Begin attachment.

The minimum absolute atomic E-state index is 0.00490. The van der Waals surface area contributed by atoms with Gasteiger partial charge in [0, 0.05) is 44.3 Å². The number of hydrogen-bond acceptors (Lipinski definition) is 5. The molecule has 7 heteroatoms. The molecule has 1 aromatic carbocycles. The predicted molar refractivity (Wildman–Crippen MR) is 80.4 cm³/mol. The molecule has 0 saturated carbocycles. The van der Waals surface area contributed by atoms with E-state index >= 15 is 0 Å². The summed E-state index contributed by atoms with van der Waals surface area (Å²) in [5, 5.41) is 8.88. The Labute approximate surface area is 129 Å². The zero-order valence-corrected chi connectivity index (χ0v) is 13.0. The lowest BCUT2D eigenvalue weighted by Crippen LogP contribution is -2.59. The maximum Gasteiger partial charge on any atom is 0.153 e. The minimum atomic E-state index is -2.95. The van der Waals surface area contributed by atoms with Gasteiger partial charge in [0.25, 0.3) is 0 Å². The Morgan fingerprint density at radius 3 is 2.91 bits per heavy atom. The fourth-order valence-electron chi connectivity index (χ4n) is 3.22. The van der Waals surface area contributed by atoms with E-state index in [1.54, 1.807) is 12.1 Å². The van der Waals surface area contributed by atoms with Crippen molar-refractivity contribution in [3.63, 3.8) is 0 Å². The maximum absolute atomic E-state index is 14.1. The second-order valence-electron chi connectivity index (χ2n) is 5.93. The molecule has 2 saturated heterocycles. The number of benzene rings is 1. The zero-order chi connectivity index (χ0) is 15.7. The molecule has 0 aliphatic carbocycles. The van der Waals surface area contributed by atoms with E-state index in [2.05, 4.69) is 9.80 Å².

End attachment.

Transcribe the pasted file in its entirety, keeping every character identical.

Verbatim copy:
The minimum absolute atomic E-state index is 0.00490. The van der Waals surface area contributed by atoms with Gasteiger partial charge in [0, 0.05) is 44.3 Å². The number of hydrogen-bond acceptors (Lipinski definition) is 5. The molecule has 7 heteroatoms. The molecule has 1 aromatic carbocycles. The predicted molar refractivity (Wildman–Crippen MR) is 80.4 cm³/mol. The molecule has 0 saturated carbocycles. The van der Waals surface area contributed by atoms with E-state index >= 15 is 0 Å². The summed E-state index contributed by atoms with van der Waals surface area (Å²) in [5, 5.41) is 8.88. The Labute approximate surface area is 129 Å². The zero-order valence-corrected chi connectivity index (χ0v) is 13.0. The lowest BCUT2D eigenvalue weighted by Crippen LogP contribution is -2.59. The maximum Gasteiger partial charge on any atom is 0.153 e. The minimum atomic E-state index is -2.95. The van der Waals surface area contributed by atoms with Gasteiger partial charge in [0.25, 0.3) is 0 Å². The Morgan fingerprint density at radius 3 is 2.91 bits per heavy atom. The fourth-order valence-electron chi connectivity index (χ4n) is 3.22. The van der Waals surface area contributed by atoms with E-state index in [1.54, 1.807) is 12.1 Å². The van der Waals surface area contributed by atoms with Crippen molar-refractivity contribution in [3.63, 3.8) is 0 Å². The maximum absolute atomic E-state index is 14.1. The second-order valence-electron chi connectivity index (χ2n) is 5.93. The molecule has 2 saturated heterocycles. The number of benzene rings is 1. The zero-order chi connectivity index (χ0) is 15.7. The molecule has 0 aliphatic carbocycles. The van der Waals surface area contributed by atoms with E-state index in [2.05, 4.69) is 9.80 Å².